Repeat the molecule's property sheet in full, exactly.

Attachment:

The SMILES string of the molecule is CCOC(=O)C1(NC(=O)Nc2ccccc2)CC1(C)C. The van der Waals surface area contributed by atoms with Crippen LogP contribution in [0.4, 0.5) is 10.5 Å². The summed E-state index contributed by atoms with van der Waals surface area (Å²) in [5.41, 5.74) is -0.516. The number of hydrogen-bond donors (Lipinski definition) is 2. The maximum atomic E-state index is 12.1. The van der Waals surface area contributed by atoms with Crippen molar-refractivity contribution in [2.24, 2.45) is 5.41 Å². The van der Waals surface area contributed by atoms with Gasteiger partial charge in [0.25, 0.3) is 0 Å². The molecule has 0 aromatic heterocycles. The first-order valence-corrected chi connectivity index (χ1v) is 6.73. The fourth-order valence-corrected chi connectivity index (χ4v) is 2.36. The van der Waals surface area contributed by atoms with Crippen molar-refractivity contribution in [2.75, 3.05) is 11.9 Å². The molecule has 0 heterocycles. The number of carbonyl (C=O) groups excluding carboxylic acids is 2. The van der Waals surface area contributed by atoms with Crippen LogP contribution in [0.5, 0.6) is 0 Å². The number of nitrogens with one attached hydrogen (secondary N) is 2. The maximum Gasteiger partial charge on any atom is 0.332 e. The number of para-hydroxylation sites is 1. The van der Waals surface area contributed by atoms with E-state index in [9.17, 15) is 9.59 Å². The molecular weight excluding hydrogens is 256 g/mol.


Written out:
The SMILES string of the molecule is CCOC(=O)C1(NC(=O)Nc2ccccc2)CC1(C)C. The van der Waals surface area contributed by atoms with Crippen LogP contribution in [0.4, 0.5) is 10.5 Å². The summed E-state index contributed by atoms with van der Waals surface area (Å²) in [5.41, 5.74) is -0.516. The number of hydrogen-bond donors (Lipinski definition) is 2. The maximum atomic E-state index is 12.1. The van der Waals surface area contributed by atoms with Crippen molar-refractivity contribution in [2.24, 2.45) is 5.41 Å². The van der Waals surface area contributed by atoms with Gasteiger partial charge in [0.25, 0.3) is 0 Å². The molecule has 0 aromatic heterocycles. The first-order valence-corrected chi connectivity index (χ1v) is 6.73. The fourth-order valence-corrected chi connectivity index (χ4v) is 2.36. The van der Waals surface area contributed by atoms with Crippen molar-refractivity contribution in [2.75, 3.05) is 11.9 Å². The molecule has 0 heterocycles. The number of carbonyl (C=O) groups excluding carboxylic acids is 2. The van der Waals surface area contributed by atoms with Crippen LogP contribution in [0.5, 0.6) is 0 Å². The number of nitrogens with one attached hydrogen (secondary N) is 2. The maximum Gasteiger partial charge on any atom is 0.332 e. The number of para-hydroxylation sites is 1. The van der Waals surface area contributed by atoms with E-state index in [9.17, 15) is 9.59 Å². The molecular weight excluding hydrogens is 256 g/mol.